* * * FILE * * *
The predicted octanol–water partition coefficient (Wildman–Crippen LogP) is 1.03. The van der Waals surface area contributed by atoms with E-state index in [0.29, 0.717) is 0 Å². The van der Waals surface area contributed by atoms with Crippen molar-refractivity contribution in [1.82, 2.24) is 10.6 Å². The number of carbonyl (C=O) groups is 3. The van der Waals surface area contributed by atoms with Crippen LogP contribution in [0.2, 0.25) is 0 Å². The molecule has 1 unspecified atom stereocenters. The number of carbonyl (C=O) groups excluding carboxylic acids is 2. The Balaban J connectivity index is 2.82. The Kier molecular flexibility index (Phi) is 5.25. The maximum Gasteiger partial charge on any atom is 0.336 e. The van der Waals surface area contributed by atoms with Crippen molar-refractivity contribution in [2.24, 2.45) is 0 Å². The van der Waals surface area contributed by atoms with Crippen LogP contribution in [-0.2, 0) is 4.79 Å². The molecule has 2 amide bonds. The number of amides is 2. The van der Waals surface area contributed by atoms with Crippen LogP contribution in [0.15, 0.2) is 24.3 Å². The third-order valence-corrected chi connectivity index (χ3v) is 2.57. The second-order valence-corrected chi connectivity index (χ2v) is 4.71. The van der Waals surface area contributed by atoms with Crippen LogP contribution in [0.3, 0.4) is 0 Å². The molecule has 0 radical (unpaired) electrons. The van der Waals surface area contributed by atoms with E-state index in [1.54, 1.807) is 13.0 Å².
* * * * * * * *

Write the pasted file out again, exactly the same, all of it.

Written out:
The predicted octanol–water partition coefficient (Wildman–Crippen LogP) is 1.03. The van der Waals surface area contributed by atoms with E-state index in [0.29, 0.717) is 0 Å². The van der Waals surface area contributed by atoms with Crippen molar-refractivity contribution in [1.82, 2.24) is 10.6 Å². The number of carbonyl (C=O) groups is 3. The van der Waals surface area contributed by atoms with Crippen LogP contribution in [0.2, 0.25) is 0 Å². The molecule has 1 unspecified atom stereocenters. The number of carbonyl (C=O) groups excluding carboxylic acids is 2. The Balaban J connectivity index is 2.82. The Kier molecular flexibility index (Phi) is 5.25. The maximum Gasteiger partial charge on any atom is 0.336 e. The van der Waals surface area contributed by atoms with Crippen molar-refractivity contribution in [2.24, 2.45) is 0 Å². The van der Waals surface area contributed by atoms with Crippen LogP contribution in [-0.2, 0) is 4.79 Å². The molecule has 2 amide bonds. The number of amides is 2. The van der Waals surface area contributed by atoms with Crippen LogP contribution in [0.15, 0.2) is 24.3 Å². The third-order valence-corrected chi connectivity index (χ3v) is 2.57. The second-order valence-corrected chi connectivity index (χ2v) is 4.71. The van der Waals surface area contributed by atoms with Crippen LogP contribution in [0.3, 0.4) is 0 Å². The molecule has 0 radical (unpaired) electrons. The van der Waals surface area contributed by atoms with E-state index in [1.54, 1.807) is 13.0 Å².